There seems to have been something in the air of late, as reports and research into children’s screen time and online use have flooded out.
The Royal College of Paediatrics and Child Health kicked things off with guidance saying that no specific limits should be set on screen time as there was no evidence that this was beneficial.
Others disagreed, however, with Dr Aric Sigman’s report for the Association of Play Industries pointing to a huge increase in children’s screen time and calling for limits of two hours a day.
A Canadian study linked high levels of screen use to delayed development in three-year-olds.
Ofcom’s annual research into children’s media use found that half of three- to four-year-olds spent nine hours a week online, and the latest Childwise report said that three out of four five- to seven-year-olds have their own computer/tablet.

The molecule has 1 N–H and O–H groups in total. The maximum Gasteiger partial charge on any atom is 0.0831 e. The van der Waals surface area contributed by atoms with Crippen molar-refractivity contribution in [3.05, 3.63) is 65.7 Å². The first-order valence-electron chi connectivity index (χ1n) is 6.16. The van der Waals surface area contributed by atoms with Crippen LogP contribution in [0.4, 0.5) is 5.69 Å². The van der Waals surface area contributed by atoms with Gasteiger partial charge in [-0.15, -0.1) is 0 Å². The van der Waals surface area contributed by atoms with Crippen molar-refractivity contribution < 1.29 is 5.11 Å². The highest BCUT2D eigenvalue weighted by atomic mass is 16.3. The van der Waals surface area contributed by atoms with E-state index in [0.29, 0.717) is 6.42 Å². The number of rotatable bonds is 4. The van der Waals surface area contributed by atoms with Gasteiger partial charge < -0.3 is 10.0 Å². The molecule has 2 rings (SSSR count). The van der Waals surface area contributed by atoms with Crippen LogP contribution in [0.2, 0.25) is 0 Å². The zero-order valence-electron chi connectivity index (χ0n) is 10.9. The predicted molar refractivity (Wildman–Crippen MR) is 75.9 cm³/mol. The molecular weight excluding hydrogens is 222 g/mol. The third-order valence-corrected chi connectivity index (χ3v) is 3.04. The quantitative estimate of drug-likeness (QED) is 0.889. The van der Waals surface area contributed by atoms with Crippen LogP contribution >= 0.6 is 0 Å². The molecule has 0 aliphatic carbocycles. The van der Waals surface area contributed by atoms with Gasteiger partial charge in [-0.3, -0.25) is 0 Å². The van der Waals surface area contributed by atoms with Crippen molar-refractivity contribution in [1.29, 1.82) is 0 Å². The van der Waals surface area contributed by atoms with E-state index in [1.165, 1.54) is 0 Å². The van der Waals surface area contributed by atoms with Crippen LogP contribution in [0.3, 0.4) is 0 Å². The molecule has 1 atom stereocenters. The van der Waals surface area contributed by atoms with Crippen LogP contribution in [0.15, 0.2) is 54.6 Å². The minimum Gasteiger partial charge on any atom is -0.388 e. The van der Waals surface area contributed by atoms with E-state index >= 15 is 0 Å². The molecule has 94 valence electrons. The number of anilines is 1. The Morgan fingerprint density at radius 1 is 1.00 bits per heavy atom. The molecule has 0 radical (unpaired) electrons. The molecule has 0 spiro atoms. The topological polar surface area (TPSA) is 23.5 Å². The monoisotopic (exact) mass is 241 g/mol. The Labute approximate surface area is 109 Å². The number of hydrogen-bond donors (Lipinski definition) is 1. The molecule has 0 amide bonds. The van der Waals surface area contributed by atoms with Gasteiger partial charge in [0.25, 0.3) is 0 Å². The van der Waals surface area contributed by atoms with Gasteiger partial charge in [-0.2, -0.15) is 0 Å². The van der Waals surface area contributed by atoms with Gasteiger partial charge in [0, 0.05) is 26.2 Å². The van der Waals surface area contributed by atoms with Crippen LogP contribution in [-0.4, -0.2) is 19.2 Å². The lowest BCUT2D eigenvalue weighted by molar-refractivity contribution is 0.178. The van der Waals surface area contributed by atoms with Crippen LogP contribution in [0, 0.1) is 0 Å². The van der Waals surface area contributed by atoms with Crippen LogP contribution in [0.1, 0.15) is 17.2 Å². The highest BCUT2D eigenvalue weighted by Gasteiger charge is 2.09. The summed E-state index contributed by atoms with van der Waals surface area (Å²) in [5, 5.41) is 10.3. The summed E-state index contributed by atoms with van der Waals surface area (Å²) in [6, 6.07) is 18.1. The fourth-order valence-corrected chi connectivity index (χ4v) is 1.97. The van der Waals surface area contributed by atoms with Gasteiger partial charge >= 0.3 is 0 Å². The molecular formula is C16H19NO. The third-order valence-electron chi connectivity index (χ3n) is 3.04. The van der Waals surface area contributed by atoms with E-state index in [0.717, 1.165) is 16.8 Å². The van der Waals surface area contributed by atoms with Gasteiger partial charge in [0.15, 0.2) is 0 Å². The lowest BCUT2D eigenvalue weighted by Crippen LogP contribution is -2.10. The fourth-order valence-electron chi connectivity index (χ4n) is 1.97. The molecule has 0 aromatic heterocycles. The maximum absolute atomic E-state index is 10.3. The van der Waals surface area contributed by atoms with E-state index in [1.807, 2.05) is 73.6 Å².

As our news story in this issue shows, other countries are moving in the direction of recommending limits to screen time, and the Taiwanese government has made it a legal obligation for parents to monitor use.
So should we do the same? There is no easy answer, as this is a relatively new dilemma, there is insufficient long-term research, and the use and type of devices is changing so rapidly.
We should be vigilant and concerned, of course, but there is no holding back the availability of screen technology and its use in our world.
Ignoring for the moment the irony that digital technology has been removed from the proposed new Early Learning Goals, early years settings can play a very positive part in all this. They can encourage and enable creative and stimulating use of digital technology; they can continue to develop forest schools and outdoor nurseries with their myriad benefits; and they can support parents to use screens to bring famillies together rather than keep members in isolation.